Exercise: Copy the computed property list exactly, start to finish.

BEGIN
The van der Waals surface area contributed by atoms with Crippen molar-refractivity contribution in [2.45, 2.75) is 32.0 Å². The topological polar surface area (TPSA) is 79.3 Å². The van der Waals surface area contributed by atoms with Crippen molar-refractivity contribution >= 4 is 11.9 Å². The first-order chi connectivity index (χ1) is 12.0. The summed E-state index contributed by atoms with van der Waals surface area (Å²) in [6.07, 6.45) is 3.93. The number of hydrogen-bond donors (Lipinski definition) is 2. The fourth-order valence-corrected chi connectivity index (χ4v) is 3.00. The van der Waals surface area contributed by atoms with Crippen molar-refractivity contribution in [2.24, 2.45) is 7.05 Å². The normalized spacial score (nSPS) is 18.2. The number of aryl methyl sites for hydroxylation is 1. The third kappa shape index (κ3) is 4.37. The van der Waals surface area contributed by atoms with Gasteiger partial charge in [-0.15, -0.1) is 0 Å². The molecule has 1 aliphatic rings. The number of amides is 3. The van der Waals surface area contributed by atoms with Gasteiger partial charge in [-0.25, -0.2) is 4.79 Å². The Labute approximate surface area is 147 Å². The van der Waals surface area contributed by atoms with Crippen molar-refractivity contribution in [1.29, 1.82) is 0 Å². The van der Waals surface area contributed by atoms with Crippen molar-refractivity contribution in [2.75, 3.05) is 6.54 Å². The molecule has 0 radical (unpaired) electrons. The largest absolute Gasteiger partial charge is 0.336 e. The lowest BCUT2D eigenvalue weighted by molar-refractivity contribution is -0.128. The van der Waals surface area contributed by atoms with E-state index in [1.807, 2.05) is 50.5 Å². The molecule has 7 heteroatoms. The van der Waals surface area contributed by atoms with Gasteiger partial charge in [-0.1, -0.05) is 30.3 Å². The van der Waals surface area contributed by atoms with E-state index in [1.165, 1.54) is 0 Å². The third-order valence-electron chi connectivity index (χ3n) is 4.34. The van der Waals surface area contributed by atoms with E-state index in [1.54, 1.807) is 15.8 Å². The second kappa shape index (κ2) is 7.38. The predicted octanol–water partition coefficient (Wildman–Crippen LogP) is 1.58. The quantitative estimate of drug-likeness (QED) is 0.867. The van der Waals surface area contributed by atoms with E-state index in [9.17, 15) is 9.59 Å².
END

The van der Waals surface area contributed by atoms with Crippen molar-refractivity contribution in [2.45, 2.75) is 32.0 Å². The topological polar surface area (TPSA) is 79.3 Å². The van der Waals surface area contributed by atoms with Crippen molar-refractivity contribution >= 4 is 11.9 Å². The first-order chi connectivity index (χ1) is 12.0. The summed E-state index contributed by atoms with van der Waals surface area (Å²) in [6.07, 6.45) is 3.93. The number of hydrogen-bond donors (Lipinski definition) is 2. The fourth-order valence-corrected chi connectivity index (χ4v) is 3.00. The van der Waals surface area contributed by atoms with Crippen molar-refractivity contribution in [2.24, 2.45) is 7.05 Å². The normalized spacial score (nSPS) is 18.2. The number of aryl methyl sites for hydroxylation is 1. The third kappa shape index (κ3) is 4.37. The van der Waals surface area contributed by atoms with Gasteiger partial charge in [-0.15, -0.1) is 0 Å². The molecule has 1 aliphatic rings. The number of amides is 3. The van der Waals surface area contributed by atoms with Gasteiger partial charge in [-0.25, -0.2) is 4.79 Å². The Labute approximate surface area is 147 Å². The van der Waals surface area contributed by atoms with Crippen molar-refractivity contribution in [1.29, 1.82) is 0 Å². The van der Waals surface area contributed by atoms with Crippen molar-refractivity contribution in [2.75, 3.05) is 6.54 Å². The molecule has 0 radical (unpaired) electrons. The largest absolute Gasteiger partial charge is 0.336 e. The lowest BCUT2D eigenvalue weighted by molar-refractivity contribution is -0.128. The van der Waals surface area contributed by atoms with E-state index in [1.807, 2.05) is 50.5 Å². The molecule has 7 heteroatoms. The van der Waals surface area contributed by atoms with Gasteiger partial charge in [-0.1, -0.05) is 30.3 Å². The van der Waals surface area contributed by atoms with E-state index in [1.165, 1.54) is 0 Å². The third-order valence-electron chi connectivity index (χ3n) is 4.34. The van der Waals surface area contributed by atoms with E-state index in [1.54, 1.807) is 15.8 Å². The second kappa shape index (κ2) is 7.38. The predicted octanol–water partition coefficient (Wildman–Crippen LogP) is 1.58. The quantitative estimate of drug-likeness (QED) is 0.867. The van der Waals surface area contributed by atoms with E-state index in [9.17, 15) is 9.59 Å².